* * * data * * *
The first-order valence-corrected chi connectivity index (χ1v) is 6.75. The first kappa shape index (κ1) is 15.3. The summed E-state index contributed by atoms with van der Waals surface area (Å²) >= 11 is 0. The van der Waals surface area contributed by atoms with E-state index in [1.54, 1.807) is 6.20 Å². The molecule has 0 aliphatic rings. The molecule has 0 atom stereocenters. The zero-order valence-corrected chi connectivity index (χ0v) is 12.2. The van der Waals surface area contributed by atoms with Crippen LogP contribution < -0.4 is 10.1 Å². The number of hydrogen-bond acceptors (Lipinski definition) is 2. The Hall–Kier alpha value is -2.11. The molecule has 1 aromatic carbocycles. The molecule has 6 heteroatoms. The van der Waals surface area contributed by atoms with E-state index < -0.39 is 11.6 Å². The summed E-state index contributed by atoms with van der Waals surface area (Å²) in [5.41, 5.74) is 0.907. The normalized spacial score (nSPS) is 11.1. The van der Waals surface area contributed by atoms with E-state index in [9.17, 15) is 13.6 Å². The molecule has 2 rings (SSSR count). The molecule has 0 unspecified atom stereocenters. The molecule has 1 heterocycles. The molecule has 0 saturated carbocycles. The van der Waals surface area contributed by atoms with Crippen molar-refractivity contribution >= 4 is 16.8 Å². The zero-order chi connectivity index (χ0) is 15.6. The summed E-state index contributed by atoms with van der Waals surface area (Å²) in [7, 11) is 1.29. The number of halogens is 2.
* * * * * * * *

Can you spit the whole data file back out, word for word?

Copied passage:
The first-order valence-corrected chi connectivity index (χ1v) is 6.75. The first kappa shape index (κ1) is 15.3. The summed E-state index contributed by atoms with van der Waals surface area (Å²) >= 11 is 0. The van der Waals surface area contributed by atoms with E-state index in [1.54, 1.807) is 6.20 Å². The molecule has 0 aliphatic rings. The molecule has 0 atom stereocenters. The zero-order valence-corrected chi connectivity index (χ0v) is 12.2. The van der Waals surface area contributed by atoms with Crippen LogP contribution < -0.4 is 10.1 Å². The number of hydrogen-bond acceptors (Lipinski definition) is 2. The Hall–Kier alpha value is -2.11. The molecule has 1 aromatic carbocycles. The molecule has 6 heteroatoms. The van der Waals surface area contributed by atoms with E-state index < -0.39 is 11.6 Å². The summed E-state index contributed by atoms with van der Waals surface area (Å²) in [5.41, 5.74) is 0.907. The normalized spacial score (nSPS) is 11.1. The van der Waals surface area contributed by atoms with E-state index in [9.17, 15) is 13.6 Å². The molecule has 2 rings (SSSR count). The molecule has 0 unspecified atom stereocenters. The molecule has 1 heterocycles. The molecule has 0 saturated carbocycles. The van der Waals surface area contributed by atoms with Crippen molar-refractivity contribution >= 4 is 16.8 Å². The zero-order chi connectivity index (χ0) is 15.6. The summed E-state index contributed by atoms with van der Waals surface area (Å²) in [7, 11) is 1.29. The number of halogens is 2.